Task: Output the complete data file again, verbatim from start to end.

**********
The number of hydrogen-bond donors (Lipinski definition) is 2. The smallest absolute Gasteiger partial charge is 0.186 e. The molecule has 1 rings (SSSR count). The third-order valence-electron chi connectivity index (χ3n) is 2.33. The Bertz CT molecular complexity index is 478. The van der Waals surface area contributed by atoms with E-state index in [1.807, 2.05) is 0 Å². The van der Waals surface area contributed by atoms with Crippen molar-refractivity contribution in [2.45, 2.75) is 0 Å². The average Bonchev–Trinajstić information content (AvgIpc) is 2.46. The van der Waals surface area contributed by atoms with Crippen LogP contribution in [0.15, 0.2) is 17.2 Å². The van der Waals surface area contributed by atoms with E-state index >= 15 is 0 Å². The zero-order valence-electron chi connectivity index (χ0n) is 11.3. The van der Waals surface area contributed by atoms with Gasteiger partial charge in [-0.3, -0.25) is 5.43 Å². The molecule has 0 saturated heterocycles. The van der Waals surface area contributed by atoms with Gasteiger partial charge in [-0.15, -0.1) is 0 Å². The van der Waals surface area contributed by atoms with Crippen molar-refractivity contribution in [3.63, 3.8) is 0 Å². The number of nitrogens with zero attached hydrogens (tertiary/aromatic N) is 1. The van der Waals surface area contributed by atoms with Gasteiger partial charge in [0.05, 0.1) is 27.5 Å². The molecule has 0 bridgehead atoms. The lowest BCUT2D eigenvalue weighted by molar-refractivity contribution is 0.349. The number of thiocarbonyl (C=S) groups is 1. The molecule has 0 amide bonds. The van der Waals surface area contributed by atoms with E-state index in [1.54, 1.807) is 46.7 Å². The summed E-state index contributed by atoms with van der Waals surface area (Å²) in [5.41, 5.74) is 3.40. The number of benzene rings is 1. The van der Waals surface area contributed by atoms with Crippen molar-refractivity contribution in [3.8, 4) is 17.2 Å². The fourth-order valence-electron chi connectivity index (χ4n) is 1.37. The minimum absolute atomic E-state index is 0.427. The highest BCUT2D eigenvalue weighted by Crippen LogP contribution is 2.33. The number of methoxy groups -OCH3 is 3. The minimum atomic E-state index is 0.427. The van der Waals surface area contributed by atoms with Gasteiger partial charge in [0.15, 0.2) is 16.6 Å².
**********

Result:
The number of hydrogen-bond donors (Lipinski definition) is 2. The smallest absolute Gasteiger partial charge is 0.186 e. The molecule has 1 rings (SSSR count). The third-order valence-electron chi connectivity index (χ3n) is 2.33. The Bertz CT molecular complexity index is 478. The van der Waals surface area contributed by atoms with E-state index in [1.807, 2.05) is 0 Å². The van der Waals surface area contributed by atoms with Crippen molar-refractivity contribution in [2.45, 2.75) is 0 Å². The average Bonchev–Trinajstić information content (AvgIpc) is 2.46. The van der Waals surface area contributed by atoms with Crippen LogP contribution in [0.15, 0.2) is 17.2 Å². The van der Waals surface area contributed by atoms with E-state index >= 15 is 0 Å². The zero-order valence-electron chi connectivity index (χ0n) is 11.3. The van der Waals surface area contributed by atoms with Gasteiger partial charge in [-0.3, -0.25) is 5.43 Å². The molecule has 0 saturated heterocycles. The van der Waals surface area contributed by atoms with Gasteiger partial charge in [-0.15, -0.1) is 0 Å². The van der Waals surface area contributed by atoms with Crippen molar-refractivity contribution in [3.63, 3.8) is 0 Å². The number of nitrogens with zero attached hydrogens (tertiary/aromatic N) is 1. The van der Waals surface area contributed by atoms with Gasteiger partial charge in [0.05, 0.1) is 27.5 Å². The molecule has 0 bridgehead atoms. The lowest BCUT2D eigenvalue weighted by molar-refractivity contribution is 0.349. The number of thiocarbonyl (C=S) groups is 1. The molecule has 0 amide bonds. The van der Waals surface area contributed by atoms with E-state index in [1.54, 1.807) is 46.7 Å². The summed E-state index contributed by atoms with van der Waals surface area (Å²) in [5.41, 5.74) is 3.40. The number of benzene rings is 1. The van der Waals surface area contributed by atoms with Crippen molar-refractivity contribution in [3.8, 4) is 17.2 Å². The fourth-order valence-electron chi connectivity index (χ4n) is 1.37. The minimum absolute atomic E-state index is 0.427. The highest BCUT2D eigenvalue weighted by Crippen LogP contribution is 2.33. The number of methoxy groups -OCH3 is 3. The minimum atomic E-state index is 0.427. The van der Waals surface area contributed by atoms with Gasteiger partial charge in [0.15, 0.2) is 16.6 Å².